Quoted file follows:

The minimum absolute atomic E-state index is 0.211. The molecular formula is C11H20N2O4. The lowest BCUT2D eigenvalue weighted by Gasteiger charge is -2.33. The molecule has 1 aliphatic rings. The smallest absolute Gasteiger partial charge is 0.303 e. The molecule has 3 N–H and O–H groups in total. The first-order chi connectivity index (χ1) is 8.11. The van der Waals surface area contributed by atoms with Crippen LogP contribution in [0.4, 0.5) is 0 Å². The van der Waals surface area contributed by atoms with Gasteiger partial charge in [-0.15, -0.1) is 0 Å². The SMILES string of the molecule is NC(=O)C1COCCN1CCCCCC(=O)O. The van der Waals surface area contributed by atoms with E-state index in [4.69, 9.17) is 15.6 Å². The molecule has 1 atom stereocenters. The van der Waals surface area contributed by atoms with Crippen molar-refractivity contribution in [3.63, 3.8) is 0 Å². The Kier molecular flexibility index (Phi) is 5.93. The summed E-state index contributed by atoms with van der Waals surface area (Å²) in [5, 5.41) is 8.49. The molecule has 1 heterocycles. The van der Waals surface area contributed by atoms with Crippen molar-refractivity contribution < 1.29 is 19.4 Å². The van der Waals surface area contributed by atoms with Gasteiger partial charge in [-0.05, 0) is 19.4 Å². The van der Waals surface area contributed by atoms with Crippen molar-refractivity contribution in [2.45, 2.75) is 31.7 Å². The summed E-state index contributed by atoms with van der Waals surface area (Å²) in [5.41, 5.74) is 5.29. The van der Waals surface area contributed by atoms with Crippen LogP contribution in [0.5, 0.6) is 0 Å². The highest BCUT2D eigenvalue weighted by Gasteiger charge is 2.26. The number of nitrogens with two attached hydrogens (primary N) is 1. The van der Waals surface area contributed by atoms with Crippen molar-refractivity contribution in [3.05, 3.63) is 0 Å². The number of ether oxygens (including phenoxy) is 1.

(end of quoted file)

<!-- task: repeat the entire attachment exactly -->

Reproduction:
The minimum absolute atomic E-state index is 0.211. The molecular formula is C11H20N2O4. The lowest BCUT2D eigenvalue weighted by Gasteiger charge is -2.33. The molecule has 1 aliphatic rings. The smallest absolute Gasteiger partial charge is 0.303 e. The molecule has 3 N–H and O–H groups in total. The first-order chi connectivity index (χ1) is 8.11. The van der Waals surface area contributed by atoms with Crippen LogP contribution in [0.4, 0.5) is 0 Å². The van der Waals surface area contributed by atoms with Gasteiger partial charge in [-0.15, -0.1) is 0 Å². The SMILES string of the molecule is NC(=O)C1COCCN1CCCCCC(=O)O. The van der Waals surface area contributed by atoms with E-state index in [4.69, 9.17) is 15.6 Å². The molecule has 1 atom stereocenters. The van der Waals surface area contributed by atoms with Crippen molar-refractivity contribution in [3.63, 3.8) is 0 Å². The Kier molecular flexibility index (Phi) is 5.93. The summed E-state index contributed by atoms with van der Waals surface area (Å²) in [5, 5.41) is 8.49. The molecule has 1 heterocycles. The van der Waals surface area contributed by atoms with Crippen molar-refractivity contribution < 1.29 is 19.4 Å². The van der Waals surface area contributed by atoms with Gasteiger partial charge in [-0.05, 0) is 19.4 Å². The van der Waals surface area contributed by atoms with Crippen molar-refractivity contribution in [2.45, 2.75) is 31.7 Å². The summed E-state index contributed by atoms with van der Waals surface area (Å²) in [5.41, 5.74) is 5.29. The van der Waals surface area contributed by atoms with Crippen LogP contribution in [0.5, 0.6) is 0 Å². The highest BCUT2D eigenvalue weighted by Gasteiger charge is 2.26. The number of nitrogens with two attached hydrogens (primary N) is 1. The van der Waals surface area contributed by atoms with Crippen molar-refractivity contribution in [3.05, 3.63) is 0 Å². The number of ether oxygens (including phenoxy) is 1.